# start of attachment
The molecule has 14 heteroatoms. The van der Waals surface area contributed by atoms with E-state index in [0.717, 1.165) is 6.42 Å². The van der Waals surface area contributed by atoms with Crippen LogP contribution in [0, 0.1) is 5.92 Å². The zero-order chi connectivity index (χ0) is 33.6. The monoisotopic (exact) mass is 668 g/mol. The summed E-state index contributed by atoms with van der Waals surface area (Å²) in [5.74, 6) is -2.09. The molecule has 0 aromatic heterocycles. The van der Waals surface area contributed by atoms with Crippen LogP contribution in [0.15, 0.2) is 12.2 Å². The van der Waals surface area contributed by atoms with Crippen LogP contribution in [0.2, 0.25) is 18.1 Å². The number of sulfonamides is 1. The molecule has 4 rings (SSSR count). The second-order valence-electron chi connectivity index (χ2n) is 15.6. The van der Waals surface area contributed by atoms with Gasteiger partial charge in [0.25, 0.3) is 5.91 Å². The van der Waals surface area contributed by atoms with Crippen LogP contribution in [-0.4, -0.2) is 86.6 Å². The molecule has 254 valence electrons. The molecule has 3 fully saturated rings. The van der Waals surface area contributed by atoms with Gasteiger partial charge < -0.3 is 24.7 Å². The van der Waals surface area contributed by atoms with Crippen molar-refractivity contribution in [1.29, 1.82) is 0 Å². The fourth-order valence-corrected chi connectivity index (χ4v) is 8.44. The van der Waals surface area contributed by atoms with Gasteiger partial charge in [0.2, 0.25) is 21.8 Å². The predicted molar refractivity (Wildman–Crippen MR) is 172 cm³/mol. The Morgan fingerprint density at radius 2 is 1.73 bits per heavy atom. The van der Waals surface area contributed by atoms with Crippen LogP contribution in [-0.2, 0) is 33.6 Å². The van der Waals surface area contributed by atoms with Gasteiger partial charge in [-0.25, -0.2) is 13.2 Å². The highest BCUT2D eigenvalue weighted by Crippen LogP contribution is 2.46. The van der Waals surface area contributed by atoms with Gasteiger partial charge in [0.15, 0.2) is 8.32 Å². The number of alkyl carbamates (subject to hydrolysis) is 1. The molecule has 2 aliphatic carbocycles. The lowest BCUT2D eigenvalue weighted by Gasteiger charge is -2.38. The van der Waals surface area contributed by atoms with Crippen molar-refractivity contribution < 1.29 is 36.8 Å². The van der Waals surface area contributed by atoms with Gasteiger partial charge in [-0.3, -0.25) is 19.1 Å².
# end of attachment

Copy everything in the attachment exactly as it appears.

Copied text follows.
The molecule has 14 heteroatoms. The van der Waals surface area contributed by atoms with E-state index in [0.717, 1.165) is 6.42 Å². The van der Waals surface area contributed by atoms with Crippen LogP contribution in [0, 0.1) is 5.92 Å². The zero-order chi connectivity index (χ0) is 33.6. The monoisotopic (exact) mass is 668 g/mol. The summed E-state index contributed by atoms with van der Waals surface area (Å²) in [5.74, 6) is -2.09. The molecule has 0 aromatic heterocycles. The van der Waals surface area contributed by atoms with Crippen LogP contribution in [0.15, 0.2) is 12.2 Å². The van der Waals surface area contributed by atoms with Crippen LogP contribution in [0.2, 0.25) is 18.1 Å². The number of sulfonamides is 1. The molecule has 4 rings (SSSR count). The second-order valence-electron chi connectivity index (χ2n) is 15.6. The van der Waals surface area contributed by atoms with Gasteiger partial charge in [0.25, 0.3) is 5.91 Å². The van der Waals surface area contributed by atoms with Crippen LogP contribution in [-0.4, -0.2) is 86.6 Å². The molecule has 254 valence electrons. The molecule has 3 fully saturated rings. The van der Waals surface area contributed by atoms with Gasteiger partial charge < -0.3 is 24.7 Å². The van der Waals surface area contributed by atoms with Crippen molar-refractivity contribution in [1.29, 1.82) is 0 Å². The fourth-order valence-corrected chi connectivity index (χ4v) is 8.44. The van der Waals surface area contributed by atoms with Gasteiger partial charge in [0.2, 0.25) is 21.8 Å². The predicted molar refractivity (Wildman–Crippen MR) is 172 cm³/mol. The Morgan fingerprint density at radius 2 is 1.73 bits per heavy atom. The van der Waals surface area contributed by atoms with Crippen LogP contribution in [-0.2, 0) is 33.6 Å². The van der Waals surface area contributed by atoms with Gasteiger partial charge in [-0.25, -0.2) is 13.2 Å². The highest BCUT2D eigenvalue weighted by Crippen LogP contribution is 2.46. The van der Waals surface area contributed by atoms with Gasteiger partial charge in [0.15, 0.2) is 8.32 Å². The number of alkyl carbamates (subject to hydrolysis) is 1. The molecule has 2 aliphatic carbocycles. The lowest BCUT2D eigenvalue weighted by Gasteiger charge is -2.38. The van der Waals surface area contributed by atoms with Crippen molar-refractivity contribution < 1.29 is 36.8 Å². The van der Waals surface area contributed by atoms with Gasteiger partial charge in [-0.3, -0.25) is 19.1 Å².